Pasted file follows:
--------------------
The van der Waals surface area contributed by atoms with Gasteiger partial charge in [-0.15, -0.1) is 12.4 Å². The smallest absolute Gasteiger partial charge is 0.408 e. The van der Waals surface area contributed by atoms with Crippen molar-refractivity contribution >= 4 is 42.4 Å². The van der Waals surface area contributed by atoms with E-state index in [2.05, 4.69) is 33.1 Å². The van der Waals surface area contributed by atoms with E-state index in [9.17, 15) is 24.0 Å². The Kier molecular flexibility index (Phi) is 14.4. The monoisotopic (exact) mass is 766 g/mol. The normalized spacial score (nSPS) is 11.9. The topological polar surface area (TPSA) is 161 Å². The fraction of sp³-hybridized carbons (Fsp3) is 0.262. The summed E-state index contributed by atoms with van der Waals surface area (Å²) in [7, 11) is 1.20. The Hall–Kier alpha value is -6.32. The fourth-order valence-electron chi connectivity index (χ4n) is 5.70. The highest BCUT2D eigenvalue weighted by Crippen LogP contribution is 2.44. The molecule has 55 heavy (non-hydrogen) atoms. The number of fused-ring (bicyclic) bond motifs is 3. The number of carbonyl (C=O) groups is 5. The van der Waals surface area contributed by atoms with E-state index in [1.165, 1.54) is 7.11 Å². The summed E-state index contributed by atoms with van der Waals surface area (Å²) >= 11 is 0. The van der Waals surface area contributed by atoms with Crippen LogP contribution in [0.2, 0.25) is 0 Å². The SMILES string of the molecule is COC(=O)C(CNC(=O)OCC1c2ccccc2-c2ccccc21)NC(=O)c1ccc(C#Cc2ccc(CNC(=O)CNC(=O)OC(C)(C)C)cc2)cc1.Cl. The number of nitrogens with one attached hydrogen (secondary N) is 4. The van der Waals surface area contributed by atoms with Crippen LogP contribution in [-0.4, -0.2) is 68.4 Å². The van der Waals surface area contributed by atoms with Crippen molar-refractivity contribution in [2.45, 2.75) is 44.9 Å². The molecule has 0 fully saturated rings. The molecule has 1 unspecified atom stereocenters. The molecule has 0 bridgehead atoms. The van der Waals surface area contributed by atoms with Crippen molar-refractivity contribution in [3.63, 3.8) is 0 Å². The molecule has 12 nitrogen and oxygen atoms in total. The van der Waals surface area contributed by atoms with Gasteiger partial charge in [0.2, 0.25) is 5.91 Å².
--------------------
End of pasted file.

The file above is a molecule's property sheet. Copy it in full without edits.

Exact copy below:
The van der Waals surface area contributed by atoms with Gasteiger partial charge in [-0.15, -0.1) is 12.4 Å². The smallest absolute Gasteiger partial charge is 0.408 e. The van der Waals surface area contributed by atoms with Crippen molar-refractivity contribution >= 4 is 42.4 Å². The van der Waals surface area contributed by atoms with E-state index in [2.05, 4.69) is 33.1 Å². The van der Waals surface area contributed by atoms with E-state index in [9.17, 15) is 24.0 Å². The Kier molecular flexibility index (Phi) is 14.4. The monoisotopic (exact) mass is 766 g/mol. The normalized spacial score (nSPS) is 11.9. The topological polar surface area (TPSA) is 161 Å². The fraction of sp³-hybridized carbons (Fsp3) is 0.262. The summed E-state index contributed by atoms with van der Waals surface area (Å²) in [7, 11) is 1.20. The Hall–Kier alpha value is -6.32. The fourth-order valence-electron chi connectivity index (χ4n) is 5.70. The highest BCUT2D eigenvalue weighted by Crippen LogP contribution is 2.44. The molecule has 55 heavy (non-hydrogen) atoms. The number of fused-ring (bicyclic) bond motifs is 3. The number of carbonyl (C=O) groups is 5. The van der Waals surface area contributed by atoms with E-state index in [1.165, 1.54) is 7.11 Å². The summed E-state index contributed by atoms with van der Waals surface area (Å²) >= 11 is 0. The van der Waals surface area contributed by atoms with Crippen LogP contribution in [0.2, 0.25) is 0 Å². The SMILES string of the molecule is COC(=O)C(CNC(=O)OCC1c2ccccc2-c2ccccc21)NC(=O)c1ccc(C#Cc2ccc(CNC(=O)CNC(=O)OC(C)(C)C)cc2)cc1.Cl. The number of nitrogens with one attached hydrogen (secondary N) is 4. The van der Waals surface area contributed by atoms with Crippen LogP contribution in [-0.4, -0.2) is 68.4 Å². The van der Waals surface area contributed by atoms with Crippen molar-refractivity contribution in [2.45, 2.75) is 44.9 Å². The molecule has 0 fully saturated rings. The molecule has 1 unspecified atom stereocenters. The molecule has 0 bridgehead atoms. The van der Waals surface area contributed by atoms with Crippen molar-refractivity contribution in [3.63, 3.8) is 0 Å². The molecule has 12 nitrogen and oxygen atoms in total. The van der Waals surface area contributed by atoms with Gasteiger partial charge in [0.2, 0.25) is 5.91 Å².